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In this paper, time series modelling is examined with a special application to modelling inflation data in Tanzania. In particular the theory of univariate non linear time series analysis is explored and applied to the inflation data spanning from January 1997 to December 2010. Time series models namely, the autoregressive conditional heteroscedastic (ARCH) (with their extensions to the generalized autoregressive conditional heteroscedasticity ARCH (GARCH)) models are fitted to the data. The stages in the model building namely, identification, estimation and checking have been explored and applied to the data. The best fitting model is selected based on how well the model captures the stochastic variation in the data (goodness of fit). The goodness of fit is assessed through the Akaike Information Criteria (AIC), Bayesian Information Criteria (BIC) and minimum standard error (MSE). Based on minimum AIC and BIC values, the best fit GARCH models tend to be GARCH(1,1) and GARCH(1,2). After estimation of the parameters of selected models, a series of diagnostic and forecast accuracy test are performed. Having satisfied with all the model assumptions, GARCH(1,1) model is found to be the best model for forecasting. Based on the selected model, twelve months inflation rates of Tanzania are forecasted in sample period (that is from January 2010 to December 2010). From the results, it is observed that the forecasted series are close to the actual data series.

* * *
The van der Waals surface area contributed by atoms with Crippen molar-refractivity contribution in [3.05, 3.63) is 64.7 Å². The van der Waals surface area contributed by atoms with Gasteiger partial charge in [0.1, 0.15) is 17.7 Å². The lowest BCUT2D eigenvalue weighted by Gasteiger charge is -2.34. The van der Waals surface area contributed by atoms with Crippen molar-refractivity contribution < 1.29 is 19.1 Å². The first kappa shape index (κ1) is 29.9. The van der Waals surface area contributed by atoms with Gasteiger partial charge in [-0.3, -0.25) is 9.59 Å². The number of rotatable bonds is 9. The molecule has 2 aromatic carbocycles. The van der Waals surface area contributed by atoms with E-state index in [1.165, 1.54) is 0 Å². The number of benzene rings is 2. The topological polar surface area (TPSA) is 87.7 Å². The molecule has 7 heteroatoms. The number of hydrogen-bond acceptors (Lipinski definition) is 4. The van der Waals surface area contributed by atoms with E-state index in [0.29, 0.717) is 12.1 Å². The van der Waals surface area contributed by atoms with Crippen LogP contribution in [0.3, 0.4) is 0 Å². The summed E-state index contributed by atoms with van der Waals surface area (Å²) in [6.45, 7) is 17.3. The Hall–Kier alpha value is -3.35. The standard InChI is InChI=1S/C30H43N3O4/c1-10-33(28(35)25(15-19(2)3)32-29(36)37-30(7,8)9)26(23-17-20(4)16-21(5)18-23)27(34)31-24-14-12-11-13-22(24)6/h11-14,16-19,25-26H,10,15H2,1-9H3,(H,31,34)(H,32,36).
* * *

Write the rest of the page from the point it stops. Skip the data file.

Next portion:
The concept of time series is based on the historical observations. It involves explaining past observations in order to try to predict those in the future [

Inflation as described by [

In recent years, inflation has become one of the major economic challenges facing most countries in the world especially those in Africa including Tanzania. Inflation is a major focus of economic policy worldwide as de- scribed by [

The most common way of measuring inflation is the consumer price index (CPI) over monthly, quarterly or yearly. The inflation rate

where

Within time series modelling, there are two approaches available for forecasting: the univariate and multiva- riate. In particular this paper will forecast future values of inflation time series data using the univariate fore- casting approach, in which forecasts depend only on present and past values of a single series being forecasted.

Let

where

and the error term

with non-negativity condition that

The ARCH (1) model is a particular case of the general ARCH

with non-negativity condition that

The ARCH models provide good estimates of the series before it is realized. Let